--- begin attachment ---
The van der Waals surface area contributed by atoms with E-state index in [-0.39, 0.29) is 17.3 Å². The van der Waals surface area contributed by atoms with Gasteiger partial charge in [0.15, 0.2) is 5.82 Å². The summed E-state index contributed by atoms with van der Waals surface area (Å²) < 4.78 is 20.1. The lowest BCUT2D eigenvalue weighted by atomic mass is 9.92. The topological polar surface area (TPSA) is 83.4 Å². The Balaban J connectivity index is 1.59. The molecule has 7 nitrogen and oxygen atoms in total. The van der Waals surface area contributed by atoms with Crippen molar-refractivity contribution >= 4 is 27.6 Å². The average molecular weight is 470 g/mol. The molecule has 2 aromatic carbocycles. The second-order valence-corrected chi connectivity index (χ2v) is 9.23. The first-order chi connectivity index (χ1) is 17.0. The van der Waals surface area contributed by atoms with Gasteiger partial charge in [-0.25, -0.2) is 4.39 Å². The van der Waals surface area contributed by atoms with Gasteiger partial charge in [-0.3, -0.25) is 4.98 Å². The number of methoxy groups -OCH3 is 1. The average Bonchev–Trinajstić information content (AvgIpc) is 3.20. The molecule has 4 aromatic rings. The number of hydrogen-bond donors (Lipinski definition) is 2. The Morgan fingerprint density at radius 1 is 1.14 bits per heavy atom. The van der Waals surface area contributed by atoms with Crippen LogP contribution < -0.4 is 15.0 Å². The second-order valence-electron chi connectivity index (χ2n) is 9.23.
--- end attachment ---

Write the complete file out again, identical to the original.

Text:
The van der Waals surface area contributed by atoms with E-state index in [-0.39, 0.29) is 17.3 Å². The van der Waals surface area contributed by atoms with Gasteiger partial charge in [0.15, 0.2) is 5.82 Å². The summed E-state index contributed by atoms with van der Waals surface area (Å²) < 4.78 is 20.1. The lowest BCUT2D eigenvalue weighted by atomic mass is 9.92. The topological polar surface area (TPSA) is 83.4 Å². The Balaban J connectivity index is 1.59. The molecule has 7 nitrogen and oxygen atoms in total. The van der Waals surface area contributed by atoms with Crippen molar-refractivity contribution >= 4 is 27.6 Å². The average molecular weight is 470 g/mol. The molecule has 2 aromatic carbocycles. The second-order valence-corrected chi connectivity index (χ2v) is 9.23. The first-order chi connectivity index (χ1) is 17.0. The van der Waals surface area contributed by atoms with Gasteiger partial charge in [-0.25, -0.2) is 4.39 Å². The van der Waals surface area contributed by atoms with Gasteiger partial charge in [-0.3, -0.25) is 4.98 Å². The number of methoxy groups -OCH3 is 1. The average Bonchev–Trinajstić information content (AvgIpc) is 3.20. The molecule has 4 aromatic rings. The number of hydrogen-bond donors (Lipinski definition) is 2. The Morgan fingerprint density at radius 1 is 1.14 bits per heavy atom. The van der Waals surface area contributed by atoms with Crippen LogP contribution < -0.4 is 15.0 Å². The second-order valence-electron chi connectivity index (χ2n) is 9.23.